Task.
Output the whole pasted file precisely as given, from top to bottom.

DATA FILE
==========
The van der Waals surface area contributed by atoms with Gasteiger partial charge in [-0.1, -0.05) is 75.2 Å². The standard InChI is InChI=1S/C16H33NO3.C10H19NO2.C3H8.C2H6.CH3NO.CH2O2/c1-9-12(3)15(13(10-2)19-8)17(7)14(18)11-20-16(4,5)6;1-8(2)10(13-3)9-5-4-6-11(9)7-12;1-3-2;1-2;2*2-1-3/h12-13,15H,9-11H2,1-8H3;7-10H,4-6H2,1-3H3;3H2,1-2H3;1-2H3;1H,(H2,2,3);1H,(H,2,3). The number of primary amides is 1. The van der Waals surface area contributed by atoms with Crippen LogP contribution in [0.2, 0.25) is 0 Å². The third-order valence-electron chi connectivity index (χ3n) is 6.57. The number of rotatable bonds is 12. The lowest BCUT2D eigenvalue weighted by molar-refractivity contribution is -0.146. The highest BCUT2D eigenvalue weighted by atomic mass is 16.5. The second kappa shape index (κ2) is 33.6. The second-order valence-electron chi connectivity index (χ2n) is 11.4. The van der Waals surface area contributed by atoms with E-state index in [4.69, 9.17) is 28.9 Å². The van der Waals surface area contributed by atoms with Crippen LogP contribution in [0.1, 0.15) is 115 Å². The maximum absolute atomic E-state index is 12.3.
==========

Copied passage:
The van der Waals surface area contributed by atoms with Gasteiger partial charge in [-0.1, -0.05) is 75.2 Å². The standard InChI is InChI=1S/C16H33NO3.C10H19NO2.C3H8.C2H6.CH3NO.CH2O2/c1-9-12(3)15(13(10-2)19-8)17(7)14(18)11-20-16(4,5)6;1-8(2)10(13-3)9-5-4-6-11(9)7-12;1-3-2;1-2;2*2-1-3/h12-13,15H,9-11H2,1-8H3;7-10H,4-6H2,1-3H3;3H2,1-2H3;1-2H3;1H,(H2,2,3);1H,(H,2,3). The number of primary amides is 1. The van der Waals surface area contributed by atoms with Crippen LogP contribution in [0.2, 0.25) is 0 Å². The third-order valence-electron chi connectivity index (χ3n) is 6.57. The number of rotatable bonds is 12. The lowest BCUT2D eigenvalue weighted by molar-refractivity contribution is -0.146. The highest BCUT2D eigenvalue weighted by atomic mass is 16.5. The second kappa shape index (κ2) is 33.6. The second-order valence-electron chi connectivity index (χ2n) is 11.4. The van der Waals surface area contributed by atoms with E-state index in [4.69, 9.17) is 28.9 Å². The van der Waals surface area contributed by atoms with Crippen LogP contribution in [0.1, 0.15) is 115 Å². The maximum absolute atomic E-state index is 12.3.